Graduate School Administrative Board Meeting
Monday, March 24, 2008
1512 Greenville Centre
MEMBERS PRESENT: Alligood, Martha; Bland, Sharon; Eakins, Stan; Eastman, Brenda, Ericson, Rick; Fonooni, Hamid; Griffin, Linner; Kasperek, George; Knight, Sharon; Kramar, John; Newton, Ron; Pellicane, Patrick; Ries, Heather; Rouse, Art; Taggart, Mark; and West, Terry.
MEMBERS ABSENT: Holte, James; Hough, Monica; Kramar, John; Mott, Vivian; Nolan, Todd; and Patterson, Belinda.
1. Call to order (Pellicane)
The meeting was called to order at 3:35 pm by Dean Pellicane
2. Approval of the 3/17/2008 GSAB minutes (Newton)
The GSAB minutes were amended to denote that the Graduate Curriculum Committee minutes that were approved reflect those minutes recorded at the GCC meeting of February 20th. The GSAB minutes of 3/17/2008 as amended were approved.
3. Approval of the 3/5/2008 GCC minutes (Kasperek)
The following issues were addressed by the GCC:
- Communication Sciences and Disorders submitted one course revision.
- The College of Business renamed one course and “cleaned up” some catalog narratives for several courses in several departments.
- Physical Therapy submitted course revisions and added new courses; the degree description was also revised to reflect the changes.
- Physiology submitted a revised catalog copy of course prerequisites and submitted a new course request in neuroscience.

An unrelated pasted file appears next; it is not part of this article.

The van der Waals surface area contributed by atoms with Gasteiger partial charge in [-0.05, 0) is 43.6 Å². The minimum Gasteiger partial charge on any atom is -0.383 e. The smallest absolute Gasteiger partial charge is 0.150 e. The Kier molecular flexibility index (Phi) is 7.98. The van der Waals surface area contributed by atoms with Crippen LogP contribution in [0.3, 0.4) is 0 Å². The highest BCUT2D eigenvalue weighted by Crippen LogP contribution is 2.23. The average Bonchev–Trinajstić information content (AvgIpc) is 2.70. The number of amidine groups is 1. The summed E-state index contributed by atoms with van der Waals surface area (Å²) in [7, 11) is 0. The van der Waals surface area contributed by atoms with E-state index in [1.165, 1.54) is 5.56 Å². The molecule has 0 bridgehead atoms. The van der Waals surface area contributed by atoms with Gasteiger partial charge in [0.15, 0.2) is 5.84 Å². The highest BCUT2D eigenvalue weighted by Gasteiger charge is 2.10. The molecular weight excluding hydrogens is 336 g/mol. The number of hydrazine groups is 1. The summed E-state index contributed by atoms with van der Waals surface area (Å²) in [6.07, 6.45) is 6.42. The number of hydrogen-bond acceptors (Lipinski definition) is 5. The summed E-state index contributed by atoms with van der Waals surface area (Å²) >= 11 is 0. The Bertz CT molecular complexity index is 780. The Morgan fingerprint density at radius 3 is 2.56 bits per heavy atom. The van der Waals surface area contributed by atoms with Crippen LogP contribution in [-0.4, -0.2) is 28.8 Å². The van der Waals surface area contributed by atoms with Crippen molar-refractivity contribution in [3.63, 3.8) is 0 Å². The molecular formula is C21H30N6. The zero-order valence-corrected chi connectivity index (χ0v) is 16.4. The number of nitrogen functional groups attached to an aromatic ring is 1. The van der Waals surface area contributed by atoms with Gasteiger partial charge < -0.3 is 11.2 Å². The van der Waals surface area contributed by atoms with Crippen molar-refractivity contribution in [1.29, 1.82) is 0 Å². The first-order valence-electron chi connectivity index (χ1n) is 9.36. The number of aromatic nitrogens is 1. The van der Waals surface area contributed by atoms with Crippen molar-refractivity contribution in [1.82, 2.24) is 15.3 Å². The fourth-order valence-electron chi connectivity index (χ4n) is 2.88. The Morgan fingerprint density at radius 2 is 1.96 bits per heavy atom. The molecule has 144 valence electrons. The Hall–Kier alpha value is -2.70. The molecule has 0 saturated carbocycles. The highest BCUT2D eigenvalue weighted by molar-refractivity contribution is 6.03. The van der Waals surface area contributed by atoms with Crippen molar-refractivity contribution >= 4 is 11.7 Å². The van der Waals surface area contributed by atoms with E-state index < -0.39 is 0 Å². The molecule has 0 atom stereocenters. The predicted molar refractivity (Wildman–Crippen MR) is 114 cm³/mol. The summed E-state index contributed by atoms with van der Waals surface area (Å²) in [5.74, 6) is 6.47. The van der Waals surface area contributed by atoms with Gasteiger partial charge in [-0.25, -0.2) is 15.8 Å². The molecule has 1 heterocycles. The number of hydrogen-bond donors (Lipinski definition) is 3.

- Notification of an intent to plan of a master’s program in sustainable tourism was submitted; the plan will be presented today to the GSAB for their consideration.
The March 5/2008 minutes of the Graduate Curriculum Committee were approved by the GSAB.
4. Information items (Pellicane)
The “time to degree” duration policy was discussed again. In checking with other institutions, Dr. Pellicane mentioned that some institutions allow 10 years while others allow 8 yrs. One institution allowed 5 years after completing the comprehensive examination. Another allowed 6 years beyond the master’s degree: another allowed 5 years for a master’s degree and 4 years after entering into PhD candidacy. Do we want to consider the candidacy concept? Do we want to consider the comprehensive examination concept? These issues will be addressed by Dean Pellicane with a new policy statement draft that he will submit to the GSAB.
The composition of the search committee for the assistant dean position in the Graduate School was discussed. It was recommended that the committee composition include: assistant vice chancellors, graduate faculty, office staff members, and unit program graduate directors. Appointments should spread across several colleges.